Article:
A love letter to Reboot, by Jerry Colonna

I’m not the type to read business books past the third chapter. I’ve found that pretty much all business books get to their point pretty quickly, and then repeat that point, approaching it from infinite angles, for the next 200 pages. It’s exhausting.

There are exceptions, however. And one business book changed my life.

Reboot, by Jerry Colonna, was released in 2019. I picked up the book because Jerry was hailed as “the CEO whisperer”, and one of the top Executive Coaches in the country, which I figured was right up my alley. But then the entire book was the opposite of what I expected in the best possible way.

Through an examination of his life story, interspersed with multidisciplinary perspectives from some of the best thinkers, both contemporary and throughout history, Jerry hits directly at the human side of starting and running a business, which to that point in my life was still pretty well unexamined. He addresses the toll that the specific set of circumstances in which founders put themselves takes on them as human beings. He does this in a way that hit me hard–his perpetual chasing of “lemon drops” as a proxy for feeling whole, for example, which is a feeling to which my entire soul can relate (although lemon drops themselves are meh).

Jerry also cites his sources in many cases, from Jung to Plotkin to Buddha, all experts with various perspectives on the human condition (all “different fingers pointing at the same moon”). I cannot express my gratitude for this choice enough, as it enabled me to go on a months-long, on-and-offline google-deep-dive into the ancient wisdom of how to be a human being, a dive that continues to this day and is responsible for my budding faith (if you can call it that, I’ve been an athiest most of my life so I’m still not sure that’s the right word).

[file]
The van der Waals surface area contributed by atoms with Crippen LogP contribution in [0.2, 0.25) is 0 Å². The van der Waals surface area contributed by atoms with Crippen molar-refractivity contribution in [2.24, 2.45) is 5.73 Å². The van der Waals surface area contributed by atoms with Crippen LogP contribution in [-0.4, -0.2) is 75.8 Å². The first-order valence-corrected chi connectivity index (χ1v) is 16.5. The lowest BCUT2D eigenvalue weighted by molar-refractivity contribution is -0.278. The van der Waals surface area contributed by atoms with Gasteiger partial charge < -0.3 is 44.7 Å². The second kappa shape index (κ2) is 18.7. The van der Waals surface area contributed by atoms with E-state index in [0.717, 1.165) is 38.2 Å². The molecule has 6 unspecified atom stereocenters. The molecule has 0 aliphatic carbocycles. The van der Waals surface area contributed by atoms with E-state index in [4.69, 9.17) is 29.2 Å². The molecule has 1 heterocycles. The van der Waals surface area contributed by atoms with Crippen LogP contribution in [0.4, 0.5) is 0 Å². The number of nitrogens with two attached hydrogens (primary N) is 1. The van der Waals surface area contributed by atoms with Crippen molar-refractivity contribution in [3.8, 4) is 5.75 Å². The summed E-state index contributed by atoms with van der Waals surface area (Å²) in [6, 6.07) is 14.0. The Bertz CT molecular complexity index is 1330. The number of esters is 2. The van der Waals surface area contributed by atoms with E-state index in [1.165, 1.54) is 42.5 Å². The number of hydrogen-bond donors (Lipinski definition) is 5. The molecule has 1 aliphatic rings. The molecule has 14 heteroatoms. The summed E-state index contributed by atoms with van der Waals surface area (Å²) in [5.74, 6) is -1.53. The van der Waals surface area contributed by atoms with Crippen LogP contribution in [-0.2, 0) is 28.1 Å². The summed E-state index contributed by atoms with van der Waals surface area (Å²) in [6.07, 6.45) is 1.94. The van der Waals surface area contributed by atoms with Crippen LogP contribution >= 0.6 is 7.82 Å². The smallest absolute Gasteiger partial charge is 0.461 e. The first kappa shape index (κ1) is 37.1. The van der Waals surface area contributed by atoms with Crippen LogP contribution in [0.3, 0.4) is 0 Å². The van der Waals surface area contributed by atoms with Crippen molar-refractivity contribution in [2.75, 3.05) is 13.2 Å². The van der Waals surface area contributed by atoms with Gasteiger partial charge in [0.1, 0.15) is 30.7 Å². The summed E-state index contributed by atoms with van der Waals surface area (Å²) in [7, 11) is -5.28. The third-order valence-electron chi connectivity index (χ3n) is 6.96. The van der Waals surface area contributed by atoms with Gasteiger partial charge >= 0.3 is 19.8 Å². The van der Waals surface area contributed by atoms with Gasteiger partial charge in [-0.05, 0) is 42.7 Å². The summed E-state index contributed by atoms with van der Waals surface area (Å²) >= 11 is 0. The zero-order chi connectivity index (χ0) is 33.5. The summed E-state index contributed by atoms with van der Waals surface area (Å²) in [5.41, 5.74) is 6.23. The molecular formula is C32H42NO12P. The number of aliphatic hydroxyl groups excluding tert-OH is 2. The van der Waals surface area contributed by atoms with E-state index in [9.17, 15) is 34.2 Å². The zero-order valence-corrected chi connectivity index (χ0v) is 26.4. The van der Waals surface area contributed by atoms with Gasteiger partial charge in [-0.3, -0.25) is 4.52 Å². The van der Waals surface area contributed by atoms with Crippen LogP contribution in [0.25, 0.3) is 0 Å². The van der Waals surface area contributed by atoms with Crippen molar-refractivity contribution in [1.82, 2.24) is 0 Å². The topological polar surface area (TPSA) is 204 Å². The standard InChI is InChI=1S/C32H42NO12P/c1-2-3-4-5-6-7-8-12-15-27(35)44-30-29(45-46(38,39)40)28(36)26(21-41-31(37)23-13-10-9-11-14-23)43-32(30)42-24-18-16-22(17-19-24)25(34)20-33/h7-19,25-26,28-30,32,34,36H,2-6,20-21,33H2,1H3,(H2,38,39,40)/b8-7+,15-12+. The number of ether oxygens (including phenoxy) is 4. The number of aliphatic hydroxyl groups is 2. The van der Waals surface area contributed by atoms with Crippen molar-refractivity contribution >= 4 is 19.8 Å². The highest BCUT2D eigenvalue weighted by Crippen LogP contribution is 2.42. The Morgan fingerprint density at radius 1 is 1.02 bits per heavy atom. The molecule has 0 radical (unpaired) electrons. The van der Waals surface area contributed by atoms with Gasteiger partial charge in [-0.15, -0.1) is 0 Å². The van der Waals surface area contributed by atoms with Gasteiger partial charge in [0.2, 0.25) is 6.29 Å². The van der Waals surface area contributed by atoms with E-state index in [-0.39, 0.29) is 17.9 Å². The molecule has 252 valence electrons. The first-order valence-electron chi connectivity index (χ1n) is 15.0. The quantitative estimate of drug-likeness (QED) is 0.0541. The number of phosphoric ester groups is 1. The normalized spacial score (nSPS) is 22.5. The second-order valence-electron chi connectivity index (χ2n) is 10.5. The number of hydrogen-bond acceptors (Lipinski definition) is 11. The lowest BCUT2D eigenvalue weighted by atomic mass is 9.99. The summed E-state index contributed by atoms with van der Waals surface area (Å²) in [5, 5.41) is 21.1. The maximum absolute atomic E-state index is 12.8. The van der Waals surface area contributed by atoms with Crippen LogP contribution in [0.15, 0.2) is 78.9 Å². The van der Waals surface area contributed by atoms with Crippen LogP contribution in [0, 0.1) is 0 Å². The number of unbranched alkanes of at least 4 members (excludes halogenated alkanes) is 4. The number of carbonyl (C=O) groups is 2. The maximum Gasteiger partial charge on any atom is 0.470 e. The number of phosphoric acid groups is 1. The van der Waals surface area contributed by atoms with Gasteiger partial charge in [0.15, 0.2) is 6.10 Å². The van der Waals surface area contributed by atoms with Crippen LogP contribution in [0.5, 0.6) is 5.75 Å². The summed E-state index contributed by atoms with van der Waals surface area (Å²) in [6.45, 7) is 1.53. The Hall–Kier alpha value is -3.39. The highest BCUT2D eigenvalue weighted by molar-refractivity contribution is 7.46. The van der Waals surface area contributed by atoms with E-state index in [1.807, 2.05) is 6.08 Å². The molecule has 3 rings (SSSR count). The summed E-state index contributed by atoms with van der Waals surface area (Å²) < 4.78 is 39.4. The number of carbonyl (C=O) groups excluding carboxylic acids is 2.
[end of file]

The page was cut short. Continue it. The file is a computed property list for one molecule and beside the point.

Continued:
The core hypothesis driving all this–which to be fair he stated in the first three chapters so I could have stopped there, but I’m so glad I didn’t–was that better humans make better leaders. The book, therefore, along with his coaching company of the same name, is intended to help leaders become whole in their humanity, thereby enabling them to lead other humans to become better versions of themselves. It’s a brave approach amongst so many books offering ways to push your humanity ever deeper in the quest for ultimate achievement. I believe it’s also a necessary approach, as there’s no way I would have picked up a book about ancient wisdom and feelings unless it was smuggled in under the guise of productivity, such was my blindness. Jerry Miyagi’d me.

In the guise of a business book, Jerry penned a letter on how to live a life, written specifically for those of us who have already made the decision to prioritize our business over ourselves. It’s full of necessary information for founders which is hard to find elsewhere. Wrapped in a package of productivity, Jerry smuggled in one of the three most profound transformations of my life.

Wax on, my friend.

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